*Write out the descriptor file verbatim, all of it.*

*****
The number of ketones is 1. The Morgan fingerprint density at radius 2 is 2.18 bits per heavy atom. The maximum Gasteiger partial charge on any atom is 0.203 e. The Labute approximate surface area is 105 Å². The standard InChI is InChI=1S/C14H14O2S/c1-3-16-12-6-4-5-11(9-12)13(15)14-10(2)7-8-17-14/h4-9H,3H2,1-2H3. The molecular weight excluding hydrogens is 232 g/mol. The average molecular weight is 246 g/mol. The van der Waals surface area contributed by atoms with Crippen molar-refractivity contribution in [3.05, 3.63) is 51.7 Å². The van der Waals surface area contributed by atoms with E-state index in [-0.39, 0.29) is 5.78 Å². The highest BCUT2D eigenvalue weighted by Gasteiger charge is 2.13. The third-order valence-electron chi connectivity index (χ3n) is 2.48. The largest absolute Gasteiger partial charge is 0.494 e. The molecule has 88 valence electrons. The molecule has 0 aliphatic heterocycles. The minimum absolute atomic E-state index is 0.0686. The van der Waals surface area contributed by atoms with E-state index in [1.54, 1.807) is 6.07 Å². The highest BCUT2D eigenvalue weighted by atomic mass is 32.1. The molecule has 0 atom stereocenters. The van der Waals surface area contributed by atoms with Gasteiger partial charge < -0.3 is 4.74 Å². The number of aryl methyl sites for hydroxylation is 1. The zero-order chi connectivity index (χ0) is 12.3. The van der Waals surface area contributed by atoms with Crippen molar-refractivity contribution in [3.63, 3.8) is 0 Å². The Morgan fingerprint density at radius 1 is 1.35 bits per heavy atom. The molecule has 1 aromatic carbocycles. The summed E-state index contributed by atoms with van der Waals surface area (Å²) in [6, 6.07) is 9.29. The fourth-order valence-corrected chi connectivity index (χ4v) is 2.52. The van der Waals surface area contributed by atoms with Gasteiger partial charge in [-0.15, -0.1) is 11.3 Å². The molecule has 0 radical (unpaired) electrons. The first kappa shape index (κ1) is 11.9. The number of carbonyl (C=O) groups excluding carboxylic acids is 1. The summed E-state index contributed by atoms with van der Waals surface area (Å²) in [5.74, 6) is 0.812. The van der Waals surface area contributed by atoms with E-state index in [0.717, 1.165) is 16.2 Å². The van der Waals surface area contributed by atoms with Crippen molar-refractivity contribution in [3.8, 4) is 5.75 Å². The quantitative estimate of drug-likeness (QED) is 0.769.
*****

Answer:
The number of ketones is 1. The Morgan fingerprint density at radius 2 is 2.18 bits per heavy atom. The maximum Gasteiger partial charge on any atom is 0.203 e. The Labute approximate surface area is 105 Å². The standard InChI is InChI=1S/C14H14O2S/c1-3-16-12-6-4-5-11(9-12)13(15)14-10(2)7-8-17-14/h4-9H,3H2,1-2H3. The molecular weight excluding hydrogens is 232 g/mol. The average molecular weight is 246 g/mol. The van der Waals surface area contributed by atoms with Crippen molar-refractivity contribution in [3.05, 3.63) is 51.7 Å². The van der Waals surface area contributed by atoms with E-state index in [-0.39, 0.29) is 5.78 Å². The highest BCUT2D eigenvalue weighted by Gasteiger charge is 2.13. The third-order valence-electron chi connectivity index (χ3n) is 2.48. The largest absolute Gasteiger partial charge is 0.494 e. The molecule has 88 valence electrons. The molecule has 0 aliphatic heterocycles. The minimum absolute atomic E-state index is 0.0686. The van der Waals surface area contributed by atoms with E-state index in [1.54, 1.807) is 6.07 Å². The highest BCUT2D eigenvalue weighted by atomic mass is 32.1. The molecule has 0 atom stereocenters. The van der Waals surface area contributed by atoms with Gasteiger partial charge < -0.3 is 4.74 Å². The number of aryl methyl sites for hydroxylation is 1. The zero-order chi connectivity index (χ0) is 12.3. The van der Waals surface area contributed by atoms with Crippen molar-refractivity contribution in [3.63, 3.8) is 0 Å². The Morgan fingerprint density at radius 1 is 1.35 bits per heavy atom. The molecule has 1 aromatic carbocycles. The summed E-state index contributed by atoms with van der Waals surface area (Å²) in [6, 6.07) is 9.29. The fourth-order valence-corrected chi connectivity index (χ4v) is 2.52. The van der Waals surface area contributed by atoms with Gasteiger partial charge in [-0.15, -0.1) is 11.3 Å². The molecule has 0 radical (unpaired) electrons. The first kappa shape index (κ1) is 11.9. The number of carbonyl (C=O) groups excluding carboxylic acids is 1. The summed E-state index contributed by atoms with van der Waals surface area (Å²) in [5.74, 6) is 0.812. The van der Waals surface area contributed by atoms with E-state index in [0.717, 1.165) is 16.2 Å². The van der Waals surface area contributed by atoms with Crippen molar-refractivity contribution in [3.8, 4) is 5.75 Å². The quantitative estimate of drug-likeness (QED) is 0.769.